The multi-dimensional view of impulsivity proposes at least two major components (Meda et al., 2009), namely impulsive action and impulsive choice. Here, we included two different impulsivity measures, the Delay Discounting task (impulsive choice) and the Flanker inhibitory control task (impulsive action), and explored the neural basis of these two constructs.

Our results suggest that two different dopamine systems modulate these two components of impulsivity in parallel. Specifically, decisional impulsivity, measured by the Delay Discounting task, was associated with the value-coding system comprising mSNc and VS (Figure 7). Stronger value-coding signals in these areas were associated with more impulsive choices during delay discounting, meaning higher preference for immediate and smaller rewards. Meanwhile, motor impulsivity measured by the Flanker inhibitory control task was associated with the salience-coding system consisting of dACC and anterior insula (Figure 7). Stronger BOLD signals in the salience network predicted better attentional inhibitory control. This finding is consistent with the theory that anterior insula plays an important role in inhibitory control by increasing the saliency of stimuli, especially for unexpected events (Cai et al., 2014; Ghahremani et al., 2015).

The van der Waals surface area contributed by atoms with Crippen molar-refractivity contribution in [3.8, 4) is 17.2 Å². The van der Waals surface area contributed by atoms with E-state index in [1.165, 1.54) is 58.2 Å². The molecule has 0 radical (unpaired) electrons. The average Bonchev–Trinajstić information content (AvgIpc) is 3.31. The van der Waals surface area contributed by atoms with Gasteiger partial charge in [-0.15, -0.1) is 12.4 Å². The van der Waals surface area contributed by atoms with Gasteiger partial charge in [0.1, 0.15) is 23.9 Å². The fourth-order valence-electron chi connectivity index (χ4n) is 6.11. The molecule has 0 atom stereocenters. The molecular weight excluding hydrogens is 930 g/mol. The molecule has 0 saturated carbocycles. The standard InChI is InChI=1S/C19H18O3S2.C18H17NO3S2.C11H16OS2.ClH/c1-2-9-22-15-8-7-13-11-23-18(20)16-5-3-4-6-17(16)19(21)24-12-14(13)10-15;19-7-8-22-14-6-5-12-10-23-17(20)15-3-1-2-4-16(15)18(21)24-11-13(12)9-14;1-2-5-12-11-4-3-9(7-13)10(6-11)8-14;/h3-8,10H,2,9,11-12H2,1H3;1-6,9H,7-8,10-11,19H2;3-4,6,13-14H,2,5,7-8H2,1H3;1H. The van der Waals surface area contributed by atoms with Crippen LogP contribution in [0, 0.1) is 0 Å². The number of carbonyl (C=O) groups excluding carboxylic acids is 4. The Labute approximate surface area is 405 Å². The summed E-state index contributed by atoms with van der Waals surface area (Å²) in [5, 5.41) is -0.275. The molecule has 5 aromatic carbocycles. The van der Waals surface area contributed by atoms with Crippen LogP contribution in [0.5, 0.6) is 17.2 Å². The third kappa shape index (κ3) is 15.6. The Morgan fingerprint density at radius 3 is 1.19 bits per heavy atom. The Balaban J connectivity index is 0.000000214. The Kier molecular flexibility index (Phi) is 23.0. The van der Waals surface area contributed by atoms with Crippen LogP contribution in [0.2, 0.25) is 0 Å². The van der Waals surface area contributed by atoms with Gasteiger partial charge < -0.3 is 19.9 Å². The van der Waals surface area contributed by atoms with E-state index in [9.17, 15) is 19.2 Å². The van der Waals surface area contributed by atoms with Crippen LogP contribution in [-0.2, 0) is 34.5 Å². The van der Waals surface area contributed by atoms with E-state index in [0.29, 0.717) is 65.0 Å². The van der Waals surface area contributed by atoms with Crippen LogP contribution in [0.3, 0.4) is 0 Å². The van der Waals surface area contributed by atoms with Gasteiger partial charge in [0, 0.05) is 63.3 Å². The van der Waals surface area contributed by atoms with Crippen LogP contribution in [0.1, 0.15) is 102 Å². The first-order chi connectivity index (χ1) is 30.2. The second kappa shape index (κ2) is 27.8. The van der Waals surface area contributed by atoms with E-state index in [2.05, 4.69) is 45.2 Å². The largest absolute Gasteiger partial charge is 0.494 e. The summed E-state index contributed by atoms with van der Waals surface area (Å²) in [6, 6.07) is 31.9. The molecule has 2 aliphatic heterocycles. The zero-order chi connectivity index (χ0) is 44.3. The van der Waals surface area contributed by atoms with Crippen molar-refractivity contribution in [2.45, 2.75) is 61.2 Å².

Limitations

We included a large population of healthy young subjects acquired from the public HCP dataset. Multimodal data included structural, diffusion-weighted and functional MRI, as well as behavioral impulsivity measures. There were a few missing imaging or behavioral data and some datasets failed during additional preprocessing. The final dataset included 485 subjects for the gambling-task fMRI data, 430 subjects for the diffusion data, and 488 subjects for the behavioral measures. In the end, we had over 400 overlapping subjects who had all three modalities.